This might look confusing. The only thing I want to make clear is that the polylogarithm is usually not always a elementary function (except for special values such as s=1)
     
  8. Aug 11, 2012 #7
    Re: Indefinite Integration of function's like log(cos(x))???

    Thanks a lot.

    Can you also explain when we usually use this function?
     
  9. Aug 11, 2012 #8

    micromass

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    Re: Indefinite Integration of function's like log(cos(x))???

    You can use it for a lot of things. One example is of course to calculate integrals. Many integrals can be calculated using polylogarithmic functions.

    Another example is the connection between the Riemann-zeta function. We have that

    [tex]Li_s(1)=\zeta (s)[/tex]

    and the zeta function has of course many applications in number theory. As such, the polylogarithmic functions become important in number theory.

    But to be honest, you'll never see these functions unless reading quite advanced books in complex analysis or (analytic) number theory.
     
  10. Aug 11, 2012 #9
    Re: Indefinite Integration of function's like log(cos(x))???

    Just a little curious about the integration part. In which cases do you usually use the polylogarithmic functions when you do integration? Like is there certain types of functions where taking the integral in such a manner is useful?
     
  11. Aug 11, 2012 #10

    Simon Bridge

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    Re: Indefinite Integration of function's like log(cos(x))???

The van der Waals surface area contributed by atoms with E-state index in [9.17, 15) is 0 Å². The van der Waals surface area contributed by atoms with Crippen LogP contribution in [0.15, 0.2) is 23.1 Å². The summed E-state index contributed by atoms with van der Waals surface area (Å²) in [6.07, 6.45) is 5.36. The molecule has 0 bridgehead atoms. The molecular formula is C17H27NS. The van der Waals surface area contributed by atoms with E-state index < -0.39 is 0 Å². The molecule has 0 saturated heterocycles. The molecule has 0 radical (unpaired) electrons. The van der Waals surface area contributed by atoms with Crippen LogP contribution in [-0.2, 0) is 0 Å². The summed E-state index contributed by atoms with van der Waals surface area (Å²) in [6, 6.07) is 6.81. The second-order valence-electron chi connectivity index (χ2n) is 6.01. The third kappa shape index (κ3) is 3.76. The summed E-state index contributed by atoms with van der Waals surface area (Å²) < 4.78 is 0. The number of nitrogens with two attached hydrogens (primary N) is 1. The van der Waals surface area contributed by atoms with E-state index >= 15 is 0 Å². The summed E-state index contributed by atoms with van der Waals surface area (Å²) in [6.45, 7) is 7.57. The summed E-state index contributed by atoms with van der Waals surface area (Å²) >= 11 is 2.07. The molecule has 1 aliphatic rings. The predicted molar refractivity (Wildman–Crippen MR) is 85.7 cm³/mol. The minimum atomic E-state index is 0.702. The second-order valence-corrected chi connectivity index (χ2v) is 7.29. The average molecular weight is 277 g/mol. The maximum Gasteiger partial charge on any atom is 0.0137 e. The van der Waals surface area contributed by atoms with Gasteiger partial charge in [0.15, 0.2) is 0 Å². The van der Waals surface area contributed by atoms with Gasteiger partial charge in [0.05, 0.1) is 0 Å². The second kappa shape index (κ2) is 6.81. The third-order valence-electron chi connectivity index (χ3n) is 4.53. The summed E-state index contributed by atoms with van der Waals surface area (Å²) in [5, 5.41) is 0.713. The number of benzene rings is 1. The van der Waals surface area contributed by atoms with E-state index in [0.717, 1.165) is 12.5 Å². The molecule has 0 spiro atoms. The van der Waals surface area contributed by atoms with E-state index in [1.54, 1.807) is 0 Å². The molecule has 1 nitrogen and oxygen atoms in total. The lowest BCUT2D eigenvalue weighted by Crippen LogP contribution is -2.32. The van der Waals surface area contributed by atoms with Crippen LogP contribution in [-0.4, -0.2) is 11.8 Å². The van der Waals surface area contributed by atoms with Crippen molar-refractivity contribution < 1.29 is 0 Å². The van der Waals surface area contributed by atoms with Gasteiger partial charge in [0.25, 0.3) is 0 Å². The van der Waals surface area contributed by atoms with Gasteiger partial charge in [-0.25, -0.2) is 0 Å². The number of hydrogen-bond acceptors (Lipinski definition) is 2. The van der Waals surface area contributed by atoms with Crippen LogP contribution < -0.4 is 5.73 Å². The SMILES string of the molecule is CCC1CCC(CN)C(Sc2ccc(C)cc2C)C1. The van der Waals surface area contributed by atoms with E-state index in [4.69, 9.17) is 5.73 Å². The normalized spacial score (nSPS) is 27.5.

<mutter> I tells people the method, I gives them a link to a walkthrough, does anybody follow the link? Hah! When I was young we followed advice oh yes ... we didn't have links: we had to go to these big buildings with papery things in them and thumb through drawers and drawers of small typed cards to find our information and we were better for it <grumble> time for bed...
     
  12. Aug 11, 2012 #11

    micromass

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    Re: Indefinite Integration of function's like log(cos(x))???

    Well, for example, if you encounter an integral like

    [tex]\int \frac{\log(x)}{x}dx[/tex]

    then you can solve it using [itex]Li_2(x)[/itex]. Likewise, if you can reduce an integral to that, then you can also solve it.

    I'm sure there's more to it, but I'm not an expert on this (by far).
     
  13. Aug 11, 2012 #12

    Mute

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    Re: Indefinite Integration of function's like log(cos(x))???

    I would assume the OP was using the mathematician's convention of [itex]\log x = \ln x[/itex] rather than the engineering convention that [itex]\log(x) = \log_{10}(x)[/itex].

    Actually, just to correct a slight mistake, the sum for s =1 gives [itex]\mbox{Li}_1(z) = -\log(1-z)[/itex], and so

    [tex]\mbox{Li}_2(x) = - \int_0^x dt~\frac{\ln(1-t)}{t},[/tex]
    (reverting to ln notation because I'm using real variables for the integral representation).
     
  14. Aug 14, 2012 #13
    Re: Indefinite Integration of function's like log(cos(x))???

    On a related note, the definite integral can sometimes be calculated for such functions.

    For example [tex] \int_{0}^{\frac{\pi}{2}} {\ln(\cos(x))dx} = [/tex] *something involving pi and the natural log of 2 (but I don't remember right now). It can be proven using a substitution trick, and trig identities.
     
  15. Aug 14, 2012 #14
    Re: Indefinite Integration of function's like log(cos(x))???

    I think this guy gets the u= x-pi/2 treatment. symmetry :)